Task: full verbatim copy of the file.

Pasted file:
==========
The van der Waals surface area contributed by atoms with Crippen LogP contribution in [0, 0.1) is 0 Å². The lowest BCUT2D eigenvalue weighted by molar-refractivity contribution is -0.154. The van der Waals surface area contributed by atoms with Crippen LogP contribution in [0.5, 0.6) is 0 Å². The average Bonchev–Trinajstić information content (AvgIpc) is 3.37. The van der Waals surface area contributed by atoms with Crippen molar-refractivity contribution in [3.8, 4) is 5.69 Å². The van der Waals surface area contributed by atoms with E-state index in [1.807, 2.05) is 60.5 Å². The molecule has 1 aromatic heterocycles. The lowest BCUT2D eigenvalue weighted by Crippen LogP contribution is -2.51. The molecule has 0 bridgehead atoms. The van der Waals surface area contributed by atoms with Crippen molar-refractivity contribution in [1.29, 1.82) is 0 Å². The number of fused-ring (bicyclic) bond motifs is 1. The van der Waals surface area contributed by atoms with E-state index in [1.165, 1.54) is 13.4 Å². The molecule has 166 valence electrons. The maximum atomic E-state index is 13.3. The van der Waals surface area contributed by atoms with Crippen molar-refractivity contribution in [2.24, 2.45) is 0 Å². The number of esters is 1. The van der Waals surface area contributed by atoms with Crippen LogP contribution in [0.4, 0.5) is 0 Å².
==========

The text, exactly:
The van der Waals surface area contributed by atoms with Crippen LogP contribution in [0, 0.1) is 0 Å². The lowest BCUT2D eigenvalue weighted by molar-refractivity contribution is -0.154. The van der Waals surface area contributed by atoms with Crippen LogP contribution in [0.5, 0.6) is 0 Å². The average Bonchev–Trinajstić information content (AvgIpc) is 3.37. The van der Waals surface area contributed by atoms with Crippen molar-refractivity contribution in [3.8, 4) is 5.69 Å². The van der Waals surface area contributed by atoms with E-state index in [1.807, 2.05) is 60.5 Å². The molecule has 1 aromatic heterocycles. The lowest BCUT2D eigenvalue weighted by Crippen LogP contribution is -2.51. The molecule has 0 bridgehead atoms. The van der Waals surface area contributed by atoms with Crippen molar-refractivity contribution in [1.29, 1.82) is 0 Å². The number of fused-ring (bicyclic) bond motifs is 1. The van der Waals surface area contributed by atoms with E-state index in [1.165, 1.54) is 13.4 Å². The molecule has 166 valence electrons. The maximum atomic E-state index is 13.3. The van der Waals surface area contributed by atoms with Crippen molar-refractivity contribution in [2.24, 2.45) is 0 Å². The number of esters is 1. The van der Waals surface area contributed by atoms with Crippen LogP contribution in [0.4, 0.5) is 0 Å².